Reading for Liberalism1

Reading for Liberalism1 - International institutions Can...

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International institutions: Can interdependence work? Foreign Policy ; Washington; Spring 1998; Robert O Keohane; Abstract: Scholars still do not understand why some international institutions succeed while others fail, nor why most remain so patently undemocratic. International institutions are becoming more important in maintaining world order. To analyze world politics in the 1990s is to discuss international institutions: the rules that govern elements of world politics and the oranizations that help implement those rules. Should NATO expand? How can the United Nations Security Council assure UN inspectors access to sites where Iraq might be conducting banned weapons activity? Under what conditions should China be admitted to the World Trade Organization (wTo)? How many billions of dollars does the International Monetary Fund (IMF) need at its disposal to remain an effective "lender of last resort" for countries such as Indonesia, Korea, and Thailand that were threatened in 1997 with financial collapse? Will the tentative Kyoto Protocol on Climate Change be renegotiated, ratified, and implemented effectively? Can future United Nations peacekeeping practices-in contrast to the UN fiascoes in Bosnia and Somalia -be made more effective? These questions help illustrate the growing importance of international institutions for maintaining world order. Twelve years ago in these pages, Joseph Nye and I gave "two cheers for multilateralism," pointing out that even the administration of President Ronald Reagan, which took office ill-disposed toward international institutions, had grudgingly come to accept their value in achieving American purposes. Superpowers need general rules because they seek to influence events around the world. Even an unchallenged superpower such as the United States would be unable to achieve its goals through the bilateral exercise of influence: the costs of such massive "arm-twisting" would be too great. International institutions are increasingly important, but they are not always successful. Ineffective institutions such as the United Nations Industrial Development Organization or the Organization of African Unity exist alongside effectual ones such as the Montreal Protocol on Substances that Deplete the Ozone Layer and the European Union. In recent years, we have gained insight into what makes some institutions more capable than others-how such institutions best promote cooperation among states and what mechanics of bargaining they use. But our knowledge is incomplete, and as the world moves toward new forms of global regulation and governance, the increasing impact of international institutions has raised new questions about how these institutions themselves are governed. THEORY AND REALITY, 1919-89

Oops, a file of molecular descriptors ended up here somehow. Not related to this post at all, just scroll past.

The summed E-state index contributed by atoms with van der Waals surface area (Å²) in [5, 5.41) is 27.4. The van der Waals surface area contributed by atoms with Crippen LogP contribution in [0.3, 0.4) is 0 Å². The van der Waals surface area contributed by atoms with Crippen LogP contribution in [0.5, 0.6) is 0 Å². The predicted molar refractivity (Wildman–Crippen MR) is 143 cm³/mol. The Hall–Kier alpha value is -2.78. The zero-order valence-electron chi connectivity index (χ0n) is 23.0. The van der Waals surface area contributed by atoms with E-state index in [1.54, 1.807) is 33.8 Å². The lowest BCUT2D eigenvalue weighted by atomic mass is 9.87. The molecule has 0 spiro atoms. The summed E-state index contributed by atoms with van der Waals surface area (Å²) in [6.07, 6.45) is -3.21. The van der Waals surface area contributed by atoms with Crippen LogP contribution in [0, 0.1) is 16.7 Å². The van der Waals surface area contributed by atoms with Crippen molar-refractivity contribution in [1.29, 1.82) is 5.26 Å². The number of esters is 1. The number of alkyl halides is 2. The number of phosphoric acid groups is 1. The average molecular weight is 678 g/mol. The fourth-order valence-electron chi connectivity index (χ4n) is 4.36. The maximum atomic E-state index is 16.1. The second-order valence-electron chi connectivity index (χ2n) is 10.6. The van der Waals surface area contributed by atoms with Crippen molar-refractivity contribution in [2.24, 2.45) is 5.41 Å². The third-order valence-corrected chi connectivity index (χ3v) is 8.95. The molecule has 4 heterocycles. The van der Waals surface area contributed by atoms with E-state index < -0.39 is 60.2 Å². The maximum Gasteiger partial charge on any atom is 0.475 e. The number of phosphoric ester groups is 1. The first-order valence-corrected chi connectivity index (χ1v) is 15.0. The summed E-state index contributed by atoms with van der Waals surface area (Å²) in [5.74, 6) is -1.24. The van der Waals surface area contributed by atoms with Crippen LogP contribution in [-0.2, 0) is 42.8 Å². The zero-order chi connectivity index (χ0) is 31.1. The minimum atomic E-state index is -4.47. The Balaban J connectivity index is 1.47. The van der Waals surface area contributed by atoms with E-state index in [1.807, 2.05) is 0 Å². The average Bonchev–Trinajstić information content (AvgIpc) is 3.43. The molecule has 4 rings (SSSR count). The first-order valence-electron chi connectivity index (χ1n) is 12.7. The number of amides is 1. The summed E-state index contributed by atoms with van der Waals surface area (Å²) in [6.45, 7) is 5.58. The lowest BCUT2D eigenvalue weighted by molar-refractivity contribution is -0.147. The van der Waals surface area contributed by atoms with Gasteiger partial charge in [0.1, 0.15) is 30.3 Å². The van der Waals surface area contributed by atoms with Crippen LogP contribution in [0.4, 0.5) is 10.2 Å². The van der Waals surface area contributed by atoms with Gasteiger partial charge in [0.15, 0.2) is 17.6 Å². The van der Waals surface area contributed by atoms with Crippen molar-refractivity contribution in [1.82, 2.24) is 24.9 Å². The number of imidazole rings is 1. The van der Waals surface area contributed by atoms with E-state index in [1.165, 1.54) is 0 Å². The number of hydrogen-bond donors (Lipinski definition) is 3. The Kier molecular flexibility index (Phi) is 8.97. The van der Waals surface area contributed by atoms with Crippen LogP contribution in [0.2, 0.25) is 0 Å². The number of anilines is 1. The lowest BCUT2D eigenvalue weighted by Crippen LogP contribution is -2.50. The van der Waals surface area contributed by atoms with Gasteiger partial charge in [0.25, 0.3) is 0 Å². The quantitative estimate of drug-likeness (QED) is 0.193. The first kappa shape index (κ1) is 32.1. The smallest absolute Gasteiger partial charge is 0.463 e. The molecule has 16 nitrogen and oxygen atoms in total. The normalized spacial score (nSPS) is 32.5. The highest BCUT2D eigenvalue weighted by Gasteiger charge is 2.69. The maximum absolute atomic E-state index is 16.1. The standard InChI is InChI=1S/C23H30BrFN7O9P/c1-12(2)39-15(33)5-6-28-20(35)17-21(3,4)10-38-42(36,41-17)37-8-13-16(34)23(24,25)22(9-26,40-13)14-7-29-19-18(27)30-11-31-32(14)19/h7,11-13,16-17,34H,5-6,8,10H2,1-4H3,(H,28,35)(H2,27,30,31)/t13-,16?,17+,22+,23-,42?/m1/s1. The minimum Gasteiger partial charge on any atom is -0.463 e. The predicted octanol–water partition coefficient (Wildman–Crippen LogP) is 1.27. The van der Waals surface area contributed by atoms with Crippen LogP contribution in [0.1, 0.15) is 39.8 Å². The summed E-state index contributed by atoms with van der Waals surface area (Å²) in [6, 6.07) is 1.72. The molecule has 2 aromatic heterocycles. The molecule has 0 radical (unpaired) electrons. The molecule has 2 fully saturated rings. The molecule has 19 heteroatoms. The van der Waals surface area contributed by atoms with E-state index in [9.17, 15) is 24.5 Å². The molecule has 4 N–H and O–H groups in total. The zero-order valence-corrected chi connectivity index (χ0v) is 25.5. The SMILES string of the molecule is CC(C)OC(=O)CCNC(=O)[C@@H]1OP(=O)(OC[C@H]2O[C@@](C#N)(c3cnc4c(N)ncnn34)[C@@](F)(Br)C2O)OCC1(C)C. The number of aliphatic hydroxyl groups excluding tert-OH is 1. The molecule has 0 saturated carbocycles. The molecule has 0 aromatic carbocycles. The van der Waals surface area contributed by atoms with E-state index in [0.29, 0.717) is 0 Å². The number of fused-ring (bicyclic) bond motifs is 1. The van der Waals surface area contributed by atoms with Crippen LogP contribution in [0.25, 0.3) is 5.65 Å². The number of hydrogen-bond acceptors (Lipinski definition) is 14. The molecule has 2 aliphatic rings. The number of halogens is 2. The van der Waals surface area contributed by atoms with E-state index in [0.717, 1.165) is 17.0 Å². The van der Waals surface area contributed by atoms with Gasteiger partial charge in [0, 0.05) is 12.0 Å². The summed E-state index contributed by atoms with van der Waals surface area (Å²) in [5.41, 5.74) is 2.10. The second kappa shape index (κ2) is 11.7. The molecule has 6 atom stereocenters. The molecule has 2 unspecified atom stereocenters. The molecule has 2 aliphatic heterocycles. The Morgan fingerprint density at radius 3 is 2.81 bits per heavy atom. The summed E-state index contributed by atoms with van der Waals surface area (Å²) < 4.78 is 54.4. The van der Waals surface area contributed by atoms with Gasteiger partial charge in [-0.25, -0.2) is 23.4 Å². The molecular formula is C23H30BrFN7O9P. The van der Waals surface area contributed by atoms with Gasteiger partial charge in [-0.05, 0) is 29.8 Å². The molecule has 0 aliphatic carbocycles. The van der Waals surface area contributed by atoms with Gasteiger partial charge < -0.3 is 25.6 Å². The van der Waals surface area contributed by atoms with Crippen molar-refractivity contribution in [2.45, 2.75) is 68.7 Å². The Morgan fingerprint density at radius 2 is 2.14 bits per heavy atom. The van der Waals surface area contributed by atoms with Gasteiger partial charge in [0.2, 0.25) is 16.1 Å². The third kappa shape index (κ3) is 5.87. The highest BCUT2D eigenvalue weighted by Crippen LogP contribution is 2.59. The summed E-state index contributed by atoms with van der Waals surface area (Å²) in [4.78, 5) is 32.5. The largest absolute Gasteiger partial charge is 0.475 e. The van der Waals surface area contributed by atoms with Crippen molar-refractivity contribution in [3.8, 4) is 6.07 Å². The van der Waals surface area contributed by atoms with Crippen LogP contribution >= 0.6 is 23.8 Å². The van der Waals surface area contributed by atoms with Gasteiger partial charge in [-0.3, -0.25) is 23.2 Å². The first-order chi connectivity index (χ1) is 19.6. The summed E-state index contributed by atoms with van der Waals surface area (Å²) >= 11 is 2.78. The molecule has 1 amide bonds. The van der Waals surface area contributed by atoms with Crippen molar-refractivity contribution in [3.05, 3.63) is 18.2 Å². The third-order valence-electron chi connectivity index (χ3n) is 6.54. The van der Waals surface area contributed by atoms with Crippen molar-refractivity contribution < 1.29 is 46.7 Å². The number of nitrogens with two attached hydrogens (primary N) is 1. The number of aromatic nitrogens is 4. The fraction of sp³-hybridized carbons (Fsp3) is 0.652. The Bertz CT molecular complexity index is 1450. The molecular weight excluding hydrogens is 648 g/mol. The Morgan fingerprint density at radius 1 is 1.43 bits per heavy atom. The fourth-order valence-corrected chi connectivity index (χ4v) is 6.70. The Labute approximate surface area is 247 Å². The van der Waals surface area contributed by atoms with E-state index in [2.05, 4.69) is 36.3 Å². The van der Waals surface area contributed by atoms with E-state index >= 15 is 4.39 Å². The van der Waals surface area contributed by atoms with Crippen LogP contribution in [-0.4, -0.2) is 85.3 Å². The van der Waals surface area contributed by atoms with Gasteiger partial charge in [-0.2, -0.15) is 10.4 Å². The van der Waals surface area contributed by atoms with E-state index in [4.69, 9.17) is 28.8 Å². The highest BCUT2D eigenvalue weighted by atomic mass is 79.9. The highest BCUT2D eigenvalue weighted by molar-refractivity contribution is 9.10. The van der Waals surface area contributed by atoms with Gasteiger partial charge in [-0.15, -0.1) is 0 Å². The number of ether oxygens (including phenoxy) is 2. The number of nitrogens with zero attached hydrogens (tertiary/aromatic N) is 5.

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This note was uploaded on 12/01/2010 for the course POLI SCI 5 taught by Professor Gurowitz,a during the Fall '09 term at Berkeley.

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Reading for Liberalism1 - International institutions Can...

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